Journalist blamed for inciting Moldovan riots

Moldova’s authorities believe neighbouring Romania could be behind anti-government protests which followed the parliamentary election - but they have also set their sights on a local journalist as one of the ringleaders.

Votes cast in the Moldovan parliamentary polls will be re-counted in one day, April 15, the Central Election Commission decided on Monday, according to Interfax news agency.

Meanwhile, after the violent protests which caused the re-count, authorities want to determine who helped orchestrate the incident – and one of those they suspect is 24-year-old journalist Natalya Morar – who is unwanted in Russia, and now on the wanted list in Moldova.

When journalists Ilya Barabanov and Natalya Morar got married in the Moldovan capital of Chisinau, they planned to spend their holiday in Moscow.

But the bride was not allowed into Russia – and authorities didn’t give an explanation for refusing Natalya Morar’s entry.

Later she was told that she posed a threat to Russian national security.

And though Morar and her husband had been working for a Russian newspaper 'The New Times' for several years, there have been many claims as to what the 24-year old Moldovan had been doing apart from writing articles for the opposition press.

“When she studied at university in Russia, she was believed to have been involved in student organizations which were aimed at destabilizing the political situation in the country. Such organizations were created in other post-Soviet states for the so-called colour revolutions,” explains journalist Mikhail Leontyev.

Having stayed at the airport for three days with no success, Natalya returned to Moldova.

But one year later, her name surfaced again – she was associated with an anti-government movement which is believed to be one of the driving forces behind the April 7 riots in Moldova.

In her internet blog, Natalya Morar described Chisinau’s events and what led to them. In a message posted on April 7, just hours before the angry mob stormed the country’s parliament, she wrote that the anti-communist movement used social networking websites to gather the crowd.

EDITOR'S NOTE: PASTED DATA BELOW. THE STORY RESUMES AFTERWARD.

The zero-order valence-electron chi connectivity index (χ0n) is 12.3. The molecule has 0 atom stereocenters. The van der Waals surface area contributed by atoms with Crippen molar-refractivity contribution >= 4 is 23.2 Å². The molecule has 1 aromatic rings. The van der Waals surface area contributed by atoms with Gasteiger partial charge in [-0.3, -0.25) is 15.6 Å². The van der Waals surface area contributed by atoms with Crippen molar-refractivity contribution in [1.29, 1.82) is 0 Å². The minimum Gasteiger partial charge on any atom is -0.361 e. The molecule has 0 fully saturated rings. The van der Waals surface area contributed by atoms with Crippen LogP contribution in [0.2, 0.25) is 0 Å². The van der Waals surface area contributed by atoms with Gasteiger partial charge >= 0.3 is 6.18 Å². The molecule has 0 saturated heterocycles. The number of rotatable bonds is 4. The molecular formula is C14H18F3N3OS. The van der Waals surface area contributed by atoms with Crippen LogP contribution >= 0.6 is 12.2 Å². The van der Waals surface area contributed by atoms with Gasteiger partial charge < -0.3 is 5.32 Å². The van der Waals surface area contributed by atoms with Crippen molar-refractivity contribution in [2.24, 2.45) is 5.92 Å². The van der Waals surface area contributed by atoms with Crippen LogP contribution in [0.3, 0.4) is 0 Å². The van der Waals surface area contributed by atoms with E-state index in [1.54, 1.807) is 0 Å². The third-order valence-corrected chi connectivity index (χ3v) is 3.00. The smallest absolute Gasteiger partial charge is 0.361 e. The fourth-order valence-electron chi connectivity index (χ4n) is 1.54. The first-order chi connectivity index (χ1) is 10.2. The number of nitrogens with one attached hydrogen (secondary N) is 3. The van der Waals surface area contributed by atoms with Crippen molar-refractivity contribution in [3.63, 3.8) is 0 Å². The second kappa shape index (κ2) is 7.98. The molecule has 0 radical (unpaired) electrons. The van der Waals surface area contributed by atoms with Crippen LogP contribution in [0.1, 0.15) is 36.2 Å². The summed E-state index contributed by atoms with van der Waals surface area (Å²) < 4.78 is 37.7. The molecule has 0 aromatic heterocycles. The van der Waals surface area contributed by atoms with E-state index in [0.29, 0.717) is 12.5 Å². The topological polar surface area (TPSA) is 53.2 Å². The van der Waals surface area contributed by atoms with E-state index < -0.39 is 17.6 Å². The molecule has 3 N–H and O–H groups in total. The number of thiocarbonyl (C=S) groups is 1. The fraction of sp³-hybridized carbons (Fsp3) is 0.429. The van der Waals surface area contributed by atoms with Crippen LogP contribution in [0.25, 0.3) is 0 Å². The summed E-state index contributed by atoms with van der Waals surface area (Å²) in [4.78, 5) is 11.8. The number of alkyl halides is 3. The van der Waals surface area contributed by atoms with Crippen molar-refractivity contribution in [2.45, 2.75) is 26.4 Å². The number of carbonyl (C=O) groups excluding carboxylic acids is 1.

Within just several hours, they managed to bring up to 15,000 people to the streets.

Moldovan protestors in Chisinau on April 10, 2009 (AFP Photo / Viktor Drachev)

It is still being debated whether this particular gathering led to the events which shocked Moldova – something the republic’s interior ministry insists on.

The journalist, however, firmly denies any violent intent.

“We’re here for a peaceful rally. I urge you to avoid bloodshed, and do not follow any provocations. We only have to voice our stance to the government,” Natalya Morar said at a rally in Chisinau a day before the clashes.

Nevertheless, the authorities charged her with attempting to organize a coup d'etat, and even claimed they arrested her.

Only 24 hours later, the Moldovan Interior Ministry conceded that they caught another woman with the same surname.

“My wife is perfectly innocent. She took part in a peaceful rally which has nothing to do with the riots. I don’t understand why they’re charging her. We have asked Amnesty International to sort this out with the Moldovan authorities,” said Natalya Morar’s husband, journalist Ilya Barabanov.

Ilya says he believes that his wife went too far by taking part in a political action, but also says it was her moral right to do so.

However, Natalia sent a letter to April 13 issue of the New Times, saying she wants to end her employment with the publication.

In a letter to the editor of the New Times, she said her civil position did not allow her to stay away from what was going on in her country, so she cannot continue to work as a journalist in Moldova.

She said that she did participate in a peace rally on April 6, but has nothing to do with the violent protests that followed. 

Meanwhile, the 24-year-old journalist is still on the run.